Legendary reggae, jazz and soul specialist West London record shop, Honest Jons, have kindly supplied us with their phenomenal top 10 bass track recommendations.
For the twenty minute version of ‘Hang Up Your Hang Ups’, live as life. Dazzling, raw, tearaway funk, with co-writer Paul Jackson on Fender bass, and Mike Clark, drums.
Tremendous, free, solo improvisations on double-bass by the British player, from 2008. Wildly expansive, physical, intimate; plenty of surprises and good humour.
3. Unknown Artist – ‘Welcome To England’ (Out of Many, One People 10″)
Rudeboy drum and bass in the tradition of Congo Natty, detourning Ini Kamoze and Damian Marley into a dread survey of English urban break-down.
In between playing conga for Traffic and Can, ‘Reebop’ Baah collaborated on this dazed period-piece, in mid-seventies Tangier. It’s hard at the best of times for a recording to capture the vibrating bass of the Gnawan gimbri, but this has its moments, and compelling atmosphere, ahead of its time.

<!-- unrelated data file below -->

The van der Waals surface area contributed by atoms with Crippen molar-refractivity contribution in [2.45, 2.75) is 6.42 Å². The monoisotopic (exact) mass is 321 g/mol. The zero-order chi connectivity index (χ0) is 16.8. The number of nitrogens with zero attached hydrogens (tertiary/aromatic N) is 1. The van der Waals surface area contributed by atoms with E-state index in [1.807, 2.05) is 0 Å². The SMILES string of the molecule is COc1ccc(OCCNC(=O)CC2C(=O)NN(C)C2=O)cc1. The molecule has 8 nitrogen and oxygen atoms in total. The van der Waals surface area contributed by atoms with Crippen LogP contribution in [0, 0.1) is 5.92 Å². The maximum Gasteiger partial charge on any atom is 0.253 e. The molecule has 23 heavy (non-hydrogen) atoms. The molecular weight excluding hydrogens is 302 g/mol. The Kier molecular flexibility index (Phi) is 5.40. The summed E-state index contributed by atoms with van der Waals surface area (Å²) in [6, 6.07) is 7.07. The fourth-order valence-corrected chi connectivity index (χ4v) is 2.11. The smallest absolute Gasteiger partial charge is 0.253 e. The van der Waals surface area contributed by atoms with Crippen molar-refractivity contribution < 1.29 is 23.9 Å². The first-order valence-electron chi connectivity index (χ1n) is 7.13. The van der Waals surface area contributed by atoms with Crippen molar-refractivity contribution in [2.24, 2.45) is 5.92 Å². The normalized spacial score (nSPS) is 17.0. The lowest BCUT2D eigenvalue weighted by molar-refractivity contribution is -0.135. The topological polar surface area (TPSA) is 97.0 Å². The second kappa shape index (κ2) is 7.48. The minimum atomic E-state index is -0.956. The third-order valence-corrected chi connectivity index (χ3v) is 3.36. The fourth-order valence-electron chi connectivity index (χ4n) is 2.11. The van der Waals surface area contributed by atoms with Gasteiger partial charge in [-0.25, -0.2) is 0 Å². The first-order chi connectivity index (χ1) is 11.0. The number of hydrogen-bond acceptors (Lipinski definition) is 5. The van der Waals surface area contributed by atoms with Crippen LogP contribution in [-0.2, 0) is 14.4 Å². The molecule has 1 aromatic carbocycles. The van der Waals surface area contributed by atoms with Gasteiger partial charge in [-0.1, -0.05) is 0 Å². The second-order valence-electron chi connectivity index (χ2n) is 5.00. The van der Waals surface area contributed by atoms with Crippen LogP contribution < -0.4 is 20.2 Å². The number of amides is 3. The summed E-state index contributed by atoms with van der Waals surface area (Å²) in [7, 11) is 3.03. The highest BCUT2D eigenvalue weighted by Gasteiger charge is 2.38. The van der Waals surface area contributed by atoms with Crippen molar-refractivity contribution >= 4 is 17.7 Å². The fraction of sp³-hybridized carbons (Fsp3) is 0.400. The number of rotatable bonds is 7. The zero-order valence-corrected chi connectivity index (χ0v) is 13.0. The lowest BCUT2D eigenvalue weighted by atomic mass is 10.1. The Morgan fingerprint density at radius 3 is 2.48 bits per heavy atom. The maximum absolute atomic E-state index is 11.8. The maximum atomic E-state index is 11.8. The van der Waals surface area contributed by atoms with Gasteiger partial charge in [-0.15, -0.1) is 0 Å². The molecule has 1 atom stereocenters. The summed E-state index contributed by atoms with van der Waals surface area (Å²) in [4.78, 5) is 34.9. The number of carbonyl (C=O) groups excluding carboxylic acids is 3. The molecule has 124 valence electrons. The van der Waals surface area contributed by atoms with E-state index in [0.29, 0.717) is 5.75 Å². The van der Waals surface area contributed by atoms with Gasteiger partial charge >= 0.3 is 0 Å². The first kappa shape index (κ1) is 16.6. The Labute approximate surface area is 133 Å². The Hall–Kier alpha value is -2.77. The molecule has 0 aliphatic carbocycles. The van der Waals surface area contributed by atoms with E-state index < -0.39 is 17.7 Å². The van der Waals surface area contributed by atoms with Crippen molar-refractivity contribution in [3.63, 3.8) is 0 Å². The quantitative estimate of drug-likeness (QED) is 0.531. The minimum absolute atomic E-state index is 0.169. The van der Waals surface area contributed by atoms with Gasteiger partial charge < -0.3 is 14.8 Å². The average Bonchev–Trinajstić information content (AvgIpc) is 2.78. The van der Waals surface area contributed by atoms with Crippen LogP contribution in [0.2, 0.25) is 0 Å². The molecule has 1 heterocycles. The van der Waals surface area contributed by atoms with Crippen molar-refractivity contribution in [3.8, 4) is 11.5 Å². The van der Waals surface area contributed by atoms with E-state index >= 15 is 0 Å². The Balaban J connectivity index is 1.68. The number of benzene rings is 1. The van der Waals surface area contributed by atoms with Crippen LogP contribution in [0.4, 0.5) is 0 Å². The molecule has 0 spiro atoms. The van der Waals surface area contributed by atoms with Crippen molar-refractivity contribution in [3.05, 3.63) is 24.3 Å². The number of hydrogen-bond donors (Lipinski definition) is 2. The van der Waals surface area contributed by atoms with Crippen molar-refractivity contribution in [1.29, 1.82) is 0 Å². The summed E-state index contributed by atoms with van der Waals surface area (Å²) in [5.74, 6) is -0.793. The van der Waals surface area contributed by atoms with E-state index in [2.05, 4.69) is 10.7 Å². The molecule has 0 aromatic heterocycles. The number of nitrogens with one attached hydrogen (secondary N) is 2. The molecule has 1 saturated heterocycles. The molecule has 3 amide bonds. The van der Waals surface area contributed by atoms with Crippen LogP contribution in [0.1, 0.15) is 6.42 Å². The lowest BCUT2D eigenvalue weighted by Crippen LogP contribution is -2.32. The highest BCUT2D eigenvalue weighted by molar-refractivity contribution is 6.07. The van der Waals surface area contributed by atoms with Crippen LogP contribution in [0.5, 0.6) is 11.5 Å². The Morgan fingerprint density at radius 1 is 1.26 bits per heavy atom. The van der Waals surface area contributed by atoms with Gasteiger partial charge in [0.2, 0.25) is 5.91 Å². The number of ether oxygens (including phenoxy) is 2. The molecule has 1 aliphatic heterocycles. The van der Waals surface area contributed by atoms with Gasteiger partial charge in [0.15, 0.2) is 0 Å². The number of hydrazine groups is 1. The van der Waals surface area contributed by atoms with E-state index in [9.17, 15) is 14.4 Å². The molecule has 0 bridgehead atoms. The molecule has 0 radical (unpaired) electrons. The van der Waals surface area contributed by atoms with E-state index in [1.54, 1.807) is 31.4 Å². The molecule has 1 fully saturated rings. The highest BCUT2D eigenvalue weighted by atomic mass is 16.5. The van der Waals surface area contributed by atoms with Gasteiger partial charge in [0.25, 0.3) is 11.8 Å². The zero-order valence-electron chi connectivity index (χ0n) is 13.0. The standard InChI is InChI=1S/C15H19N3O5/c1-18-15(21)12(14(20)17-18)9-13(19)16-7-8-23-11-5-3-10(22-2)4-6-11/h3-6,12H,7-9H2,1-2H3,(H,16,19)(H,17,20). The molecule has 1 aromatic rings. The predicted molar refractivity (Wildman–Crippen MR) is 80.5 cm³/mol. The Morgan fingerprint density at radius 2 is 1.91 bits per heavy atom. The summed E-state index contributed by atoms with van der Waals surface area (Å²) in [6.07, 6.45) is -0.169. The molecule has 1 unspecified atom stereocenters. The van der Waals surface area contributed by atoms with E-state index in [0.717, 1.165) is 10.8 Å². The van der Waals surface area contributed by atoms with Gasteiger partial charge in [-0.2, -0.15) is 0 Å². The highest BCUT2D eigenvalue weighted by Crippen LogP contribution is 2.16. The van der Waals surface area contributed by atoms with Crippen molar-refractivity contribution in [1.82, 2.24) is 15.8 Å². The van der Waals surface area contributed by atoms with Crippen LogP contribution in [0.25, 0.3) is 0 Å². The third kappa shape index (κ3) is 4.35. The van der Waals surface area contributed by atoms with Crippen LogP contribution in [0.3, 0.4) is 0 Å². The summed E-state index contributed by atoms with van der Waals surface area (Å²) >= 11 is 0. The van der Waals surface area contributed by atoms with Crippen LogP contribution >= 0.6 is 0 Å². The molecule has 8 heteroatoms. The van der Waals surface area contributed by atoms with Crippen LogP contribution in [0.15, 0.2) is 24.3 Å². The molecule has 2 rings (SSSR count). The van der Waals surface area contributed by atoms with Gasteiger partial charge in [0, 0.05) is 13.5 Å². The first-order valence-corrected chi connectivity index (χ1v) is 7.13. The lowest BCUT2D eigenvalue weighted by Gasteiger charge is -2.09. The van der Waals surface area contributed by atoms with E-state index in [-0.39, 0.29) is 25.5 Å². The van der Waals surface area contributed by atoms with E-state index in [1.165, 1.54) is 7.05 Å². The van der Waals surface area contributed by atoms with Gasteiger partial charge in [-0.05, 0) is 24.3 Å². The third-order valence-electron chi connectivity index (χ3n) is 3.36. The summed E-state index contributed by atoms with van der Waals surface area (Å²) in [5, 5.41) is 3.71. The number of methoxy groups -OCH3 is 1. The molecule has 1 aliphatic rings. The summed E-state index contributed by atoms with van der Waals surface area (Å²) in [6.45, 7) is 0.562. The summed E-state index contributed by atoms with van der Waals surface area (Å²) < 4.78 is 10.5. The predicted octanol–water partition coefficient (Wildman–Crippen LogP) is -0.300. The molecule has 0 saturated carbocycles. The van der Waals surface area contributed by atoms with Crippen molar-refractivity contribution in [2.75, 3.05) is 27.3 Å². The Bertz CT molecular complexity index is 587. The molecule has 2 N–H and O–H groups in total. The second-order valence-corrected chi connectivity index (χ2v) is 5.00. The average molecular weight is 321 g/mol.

Anthony Jackson! It’s got to be the long version, of course.
A concert recording from 1974, over three LPs. Home-made pipehorns — up to three metres long — combined with an electronic drone: ritual, hypnotic sound-sculpting, with a massive, shifting bum.
Thrilling, ebullient electro-hip-hop hybrid, cutting and scratching frantically over a Funkadelic sample and mean, fat bass-loop.
8. Winston Francis, Jackie Mittoo & Brentford Rockers – ‘Going To Zion’ (Music Lab 10″)
Sublime Studio One roots reggae. I was lucky enough to meet the bass-player Bagga Walker, when we were making the Soul Jazz documentary. He was so genial, and modest about his huge accomplishments.
From his home in South Africa, Hugh Tracey — son of a Devonshire doctor — travelled throughout southern, central and eastern Africa every year between 1948 and 1963, amassing his pioneering field recordings. I love the ill-wind singing on here, with low-down accompaniment on musical bow — spooked, in-your-ear, full of foreboding.
A trio album, with Charlie Mingus and Max Roach. ‘Les Fleurs Africaines’ is limpid and haunting, an all-time jazz classic, with magical bass-playing.